the colour of a soul
Shey peered mistrustfully around the room. A single stool sat in the middle, and the entire room was an indistinct colour which may have been white. No windows, one door. she was to stay here until Faegun, the First Spirit, revealed to her – and to all those waiting outside – the colour of her soul. It was this that Shey found disconcerting. Nobody had explained to her what exactly that meant, and their assurances that it was nothing to worry about rang hollow.
But it didn’t seem she had a choice, so she approached the stool and placed herself carefully upon it and waited. Her mind filled with thoughts from her previous life: school, then varsity, then her first job… then Erien came along and her life turned into a hilariously incongruous fairy tale which saw her transported to an alternate reality via a magical portal at the bottom of a filthy lake. How her clothes weren’t completely soaked and dirty, and she hadn’t contracted gangrene was beyond her. But then again… she had just traveled through a magical portal and into another reality, so the magic probably had something to do with it.
Something in the corner of her eye stirred, or at least Shey thought something stirred. When she focused her attention on the spot in question, it was just as bland as the rest of the room. Then something stirred in a different part of the room and she snapped her eyes to that spot, only to be met with the same blandness. Maybe she was losing it a little. Taking deep breaths, Shey closed her eyes and tried to calm herself. Paranoia probably wasn’t going to help with this process, whatever the process happened to be.
Just as she relaxed a little, Shey heard a sound coming from the world beyond her eyelids. When she opened her eyes, the room was changing around her. Patterns emerged from behind the non-descript walls and seemed to seep through into the air. Large swirls of something purple gathered only to dissipate, leaving behind a fine mist that slowly edged in all around her. And in the mist she saw the figure of a woman -not a tall woman by any standards, but definitely a striking one.
She seemed to blur in and out of focus as the swirls gathered and dissipated around her and the whole room was engulfed in the fine purple mist. As it settled around her Shey brought her hand up to feel and realised that what surrounded her now was not mist at all but fine powder. Her face cycled through several emotive reactions and the blurry woman laughed.
“Unusual, I know.”she said softly. “But that’s how this works.”
Shey stared at the woman stupidly for a moment before shaking her head and gathering her thoughts. “So, does this mean my soul is… purple?” She asked.
Again the woman laughed, and as she did so a swirl briefly obscured her lower body. “Why yes it does, Shey.”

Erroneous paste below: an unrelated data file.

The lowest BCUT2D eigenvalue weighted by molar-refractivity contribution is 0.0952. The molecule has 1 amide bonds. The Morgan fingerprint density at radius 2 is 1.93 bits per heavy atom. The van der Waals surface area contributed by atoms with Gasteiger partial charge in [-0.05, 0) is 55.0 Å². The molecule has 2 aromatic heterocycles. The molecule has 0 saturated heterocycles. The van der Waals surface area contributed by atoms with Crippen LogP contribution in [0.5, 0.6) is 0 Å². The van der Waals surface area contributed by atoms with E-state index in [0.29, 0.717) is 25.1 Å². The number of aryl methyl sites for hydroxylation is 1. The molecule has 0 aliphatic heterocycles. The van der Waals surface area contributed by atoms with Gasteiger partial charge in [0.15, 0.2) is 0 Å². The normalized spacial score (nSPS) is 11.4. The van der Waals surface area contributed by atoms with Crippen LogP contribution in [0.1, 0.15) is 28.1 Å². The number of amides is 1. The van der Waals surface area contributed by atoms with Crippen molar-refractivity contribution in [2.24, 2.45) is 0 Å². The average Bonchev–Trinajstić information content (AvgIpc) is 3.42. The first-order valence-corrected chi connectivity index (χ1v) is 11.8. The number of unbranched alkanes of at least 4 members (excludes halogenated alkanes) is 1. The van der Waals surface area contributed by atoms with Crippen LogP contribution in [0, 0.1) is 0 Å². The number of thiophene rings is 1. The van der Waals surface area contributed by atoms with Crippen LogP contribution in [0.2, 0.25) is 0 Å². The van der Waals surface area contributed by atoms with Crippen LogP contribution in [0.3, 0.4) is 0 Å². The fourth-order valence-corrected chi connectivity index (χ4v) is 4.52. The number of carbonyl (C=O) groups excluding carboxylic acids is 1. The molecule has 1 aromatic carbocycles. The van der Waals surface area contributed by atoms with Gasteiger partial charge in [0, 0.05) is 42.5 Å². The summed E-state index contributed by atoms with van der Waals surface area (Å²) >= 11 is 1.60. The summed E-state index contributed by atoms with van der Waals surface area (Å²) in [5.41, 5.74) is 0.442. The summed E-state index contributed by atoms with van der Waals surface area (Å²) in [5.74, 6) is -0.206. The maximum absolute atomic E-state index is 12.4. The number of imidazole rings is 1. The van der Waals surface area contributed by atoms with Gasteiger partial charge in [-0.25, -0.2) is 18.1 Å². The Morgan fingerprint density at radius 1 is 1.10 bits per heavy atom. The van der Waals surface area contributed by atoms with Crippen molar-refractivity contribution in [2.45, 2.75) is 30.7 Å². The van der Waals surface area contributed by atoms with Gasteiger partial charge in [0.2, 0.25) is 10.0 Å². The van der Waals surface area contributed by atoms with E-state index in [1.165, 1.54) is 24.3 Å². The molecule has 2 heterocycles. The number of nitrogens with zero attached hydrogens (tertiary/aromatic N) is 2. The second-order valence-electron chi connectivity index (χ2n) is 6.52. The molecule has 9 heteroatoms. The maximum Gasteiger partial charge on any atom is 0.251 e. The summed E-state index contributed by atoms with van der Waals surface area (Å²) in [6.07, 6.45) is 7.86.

“You know my name?”
The woman stepped closer and seemed to solidify for a moment before returning to her powdery state. “Of course,” she spoke warmly. “I know the names of all my children.” The woman stepped closer again and Shey fought the urge to scoot back with her stool. The woman stopped. “I am a manifestation of Faegun,” She explained. “And I’ve been waiting for you to come to me for a long time.”
Shey thought back to her first encounter with Erien, how he had looked at her like he knew her. “You sent him.” She realised.
Faegun nodded. “I needed to find you.”
Shey bristled as her thoughts moved to the moment just as she had exited the portal, reaching back and seeing Erien disappear with the light. Her tone carried a sullen accusation. “Did you know he would die?”
With a soft sigh Faegun’s powdery apparition blurred into several large swirls before returning to focus, seated on the floor. “He’s not dead. He’s… lost, in the space between realities. Another part of me is looking for him. Now, will you listen?” Though the purple woman’s outline had no discernible eyes Shey had the distinct feeling of being stared at intently. She shuffled uncomfortably before breathing deep and nodding slowly.
“As you’ve likely surmised, the colour of a soul in this reality is of some important. Most souls are simply a manifestation of life. When they enter this room, these souls manifest themselves simply, in white or grey. But there are other souls which wield immense magical potential. These souls never die, not really. They simply cycle through lifetimes. There are very few of them, and when they enter this room, well… this happens.” The woman smiled as the powdery swirls picked up all around her in fluid motions.
Shey sat silently, now waiting for herself to wake up. Clearly, this was a dream. Alternate realities, magic, colourful powdery souls, Erien… She was clearly dreaming it all, or had accidentally ingested shrooms and was now in some kind of hallucinatory coma.
“No, Shey.” The woman said quietly. “I’m afraid this is not a dream. It is quite real. I need you to be strong now, my child.” the woman blurred out of sight and re-appeared standing mere centimetres away.
The room began to settle around them until Faegun’s apparition was the only thing left of the former scene. A pouch materialised in her hand and Shey reached out to take it. As she did so the apparition also began to seep into the floor and walls. Be strong, it echoed in her head, and Shey was alone again.
She opened the pouch and regarded its contents – a fine purple powder – the colour of her apparently magical soul. Uneasiness knawed in her stomach again as she heard the door open behind her. Faegun hadn’t said it in so many words, but Shey knew as she looked at the powder. She had just walked into a war.